Shamadans (candelabrum) are traditionally used in the Egyptian wedding procession, or zeffah. In the centuries before electricity was used, dancers would balance large, lit-up candelabrum on top of their heads, to illuminate the bride and groomís faces during their first appearance as man and wife.
For an imported shamadan, expect to pay anywhere between $100.00-$300.00, outside of Egypt. There are many different styles, some are extremely intricate, and others are more utilitarian. Shamadans from Egypt are large and sometimes not altogether stable the arms may move around, but this can be fixed with pliers or by soldering or gluing them. The crown of the shamadan should have a snug, almost tight fit around your head, resting just above the temples. If your shamadan is too loose, it will wobble on your head. It is easy to glue sponge rubber or some other type of padding to the inside of the crown to prevent it from slipping around, and this will provide you with a more comfortable fit, as well.
Larger shamadans look very impressive, but slightly smaller ones are more portable, and much easier to work with. Never leave one in your car or trunk- even the slightest heat in a short amount of time will melt the candles! When traveling with a shamadan by car, lay it on it's side or strap it in with a seat belt. The crystals or beads and coins decorating some shamadans can be repaired if the chains break with a jewelry pliers or even a tweezers. After every use, clean out the candle's drip-cups, (use a butterknife and pry the dried wax out) or the wax will build up and be more prone to spill onto your hair. Some of the candleholders may be loose- wrap your candles with tinfoil for a snug fit. Longer candles are also heavier, short emergency candles look good and are lighter on your head, they're also cheaper than dinner candles-remember, you're going to have to use at least nine, maybe twelve candles. Even if a candle is "drip less", there's no such thing when it's on your head!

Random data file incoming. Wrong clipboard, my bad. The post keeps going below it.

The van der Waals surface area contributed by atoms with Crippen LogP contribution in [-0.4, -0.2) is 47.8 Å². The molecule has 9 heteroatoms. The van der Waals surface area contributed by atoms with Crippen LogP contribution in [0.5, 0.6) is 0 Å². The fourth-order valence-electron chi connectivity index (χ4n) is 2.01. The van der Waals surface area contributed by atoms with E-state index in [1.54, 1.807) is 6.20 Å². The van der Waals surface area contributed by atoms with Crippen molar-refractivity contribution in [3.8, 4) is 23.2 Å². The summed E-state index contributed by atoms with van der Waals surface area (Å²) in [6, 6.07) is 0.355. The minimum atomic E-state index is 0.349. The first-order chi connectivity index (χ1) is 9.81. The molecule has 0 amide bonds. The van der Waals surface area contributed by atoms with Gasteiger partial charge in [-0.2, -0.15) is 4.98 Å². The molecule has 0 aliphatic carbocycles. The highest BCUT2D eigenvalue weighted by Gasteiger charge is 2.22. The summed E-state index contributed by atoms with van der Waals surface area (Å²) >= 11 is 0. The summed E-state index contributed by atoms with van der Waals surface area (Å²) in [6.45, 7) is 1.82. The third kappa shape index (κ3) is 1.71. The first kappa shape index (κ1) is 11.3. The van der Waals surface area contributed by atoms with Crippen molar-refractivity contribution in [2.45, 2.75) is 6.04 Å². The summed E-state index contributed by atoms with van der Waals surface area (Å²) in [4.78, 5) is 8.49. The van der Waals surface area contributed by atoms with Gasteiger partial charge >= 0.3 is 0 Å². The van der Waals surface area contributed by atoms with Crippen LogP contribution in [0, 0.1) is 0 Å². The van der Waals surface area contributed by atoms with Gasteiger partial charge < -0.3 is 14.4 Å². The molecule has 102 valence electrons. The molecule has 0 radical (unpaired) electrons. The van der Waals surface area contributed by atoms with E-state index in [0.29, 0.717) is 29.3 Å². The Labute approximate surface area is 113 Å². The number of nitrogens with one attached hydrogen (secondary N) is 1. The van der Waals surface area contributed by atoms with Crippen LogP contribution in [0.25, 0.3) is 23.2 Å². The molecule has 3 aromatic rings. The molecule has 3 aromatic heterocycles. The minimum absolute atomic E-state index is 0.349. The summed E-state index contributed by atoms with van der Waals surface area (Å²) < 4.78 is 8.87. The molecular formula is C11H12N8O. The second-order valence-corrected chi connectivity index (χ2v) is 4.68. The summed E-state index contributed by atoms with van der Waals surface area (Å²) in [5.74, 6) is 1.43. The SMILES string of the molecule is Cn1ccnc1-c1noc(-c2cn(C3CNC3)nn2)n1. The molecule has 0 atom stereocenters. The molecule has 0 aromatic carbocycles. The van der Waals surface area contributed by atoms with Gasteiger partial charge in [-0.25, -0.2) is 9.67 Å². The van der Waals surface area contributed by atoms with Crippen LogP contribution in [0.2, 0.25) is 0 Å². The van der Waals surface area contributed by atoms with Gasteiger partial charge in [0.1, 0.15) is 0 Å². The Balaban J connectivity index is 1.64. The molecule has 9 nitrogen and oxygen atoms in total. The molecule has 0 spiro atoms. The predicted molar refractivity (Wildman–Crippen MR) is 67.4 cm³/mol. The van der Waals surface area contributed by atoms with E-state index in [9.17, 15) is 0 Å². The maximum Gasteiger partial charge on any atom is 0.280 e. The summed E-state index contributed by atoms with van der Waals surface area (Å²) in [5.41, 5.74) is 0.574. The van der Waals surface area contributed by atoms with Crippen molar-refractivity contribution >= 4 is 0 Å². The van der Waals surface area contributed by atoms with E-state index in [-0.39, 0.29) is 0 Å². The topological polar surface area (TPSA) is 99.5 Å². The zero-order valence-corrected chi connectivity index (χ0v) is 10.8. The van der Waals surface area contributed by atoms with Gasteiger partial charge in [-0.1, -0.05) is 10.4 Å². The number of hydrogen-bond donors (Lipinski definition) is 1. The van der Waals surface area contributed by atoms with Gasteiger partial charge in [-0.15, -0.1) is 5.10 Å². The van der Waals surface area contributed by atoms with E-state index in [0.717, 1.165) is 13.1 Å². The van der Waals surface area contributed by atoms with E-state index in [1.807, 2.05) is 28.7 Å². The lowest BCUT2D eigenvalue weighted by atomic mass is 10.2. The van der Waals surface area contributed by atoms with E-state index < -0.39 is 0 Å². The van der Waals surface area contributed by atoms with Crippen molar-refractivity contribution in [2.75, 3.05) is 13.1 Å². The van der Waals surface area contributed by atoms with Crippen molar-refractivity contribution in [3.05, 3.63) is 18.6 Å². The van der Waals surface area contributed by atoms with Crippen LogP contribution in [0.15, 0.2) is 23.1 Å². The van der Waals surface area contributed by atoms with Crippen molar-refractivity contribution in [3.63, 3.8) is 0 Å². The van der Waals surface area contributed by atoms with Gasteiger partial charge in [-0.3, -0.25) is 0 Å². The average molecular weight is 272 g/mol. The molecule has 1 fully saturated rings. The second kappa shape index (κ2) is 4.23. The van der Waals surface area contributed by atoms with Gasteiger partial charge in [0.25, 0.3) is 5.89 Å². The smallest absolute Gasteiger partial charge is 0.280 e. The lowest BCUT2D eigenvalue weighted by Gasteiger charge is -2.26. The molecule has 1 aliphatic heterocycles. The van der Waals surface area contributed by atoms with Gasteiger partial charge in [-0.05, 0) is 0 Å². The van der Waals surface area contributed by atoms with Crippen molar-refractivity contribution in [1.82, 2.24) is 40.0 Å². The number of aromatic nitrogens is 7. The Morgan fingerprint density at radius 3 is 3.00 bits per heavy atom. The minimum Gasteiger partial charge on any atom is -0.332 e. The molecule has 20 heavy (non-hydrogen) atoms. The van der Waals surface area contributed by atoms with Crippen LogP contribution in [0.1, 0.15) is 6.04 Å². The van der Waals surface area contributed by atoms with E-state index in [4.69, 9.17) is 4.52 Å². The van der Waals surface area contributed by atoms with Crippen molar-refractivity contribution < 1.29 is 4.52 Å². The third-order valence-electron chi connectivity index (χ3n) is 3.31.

When belly dancing at a wedding or on a stage, avoid air-conditioning vents as it will blow the hot wax onto you! Also be careful of ceiling and doorway clearance, and of course, be very careful of draperies! Also- makes sure to thoroughly check with your venue concerning fire/insurance laws. Many places do not allow open flames. In this case, you can purchase battery-operated candles (from a craft shop or florist supply store) but note that these candles will be much heavier and more difficult to balance.
As far as costuming goes, if you aren't used to wearing a shamadan, don't pick a costume where the wax drips will show or ruin it. Many beledy dresses made in Egypt are made of netting, which is easy to pick the dried melted way from. - Of course, these are best if you donít want to stain your costume. When using real candles, don't light up until just before you're about to dance because of the wax-drip factor. If you're not doing a zeffah (Egyptian bridal procession), pick a slower song or a taxim, because belly dancing quickly with a shamadan negates its stately beauty.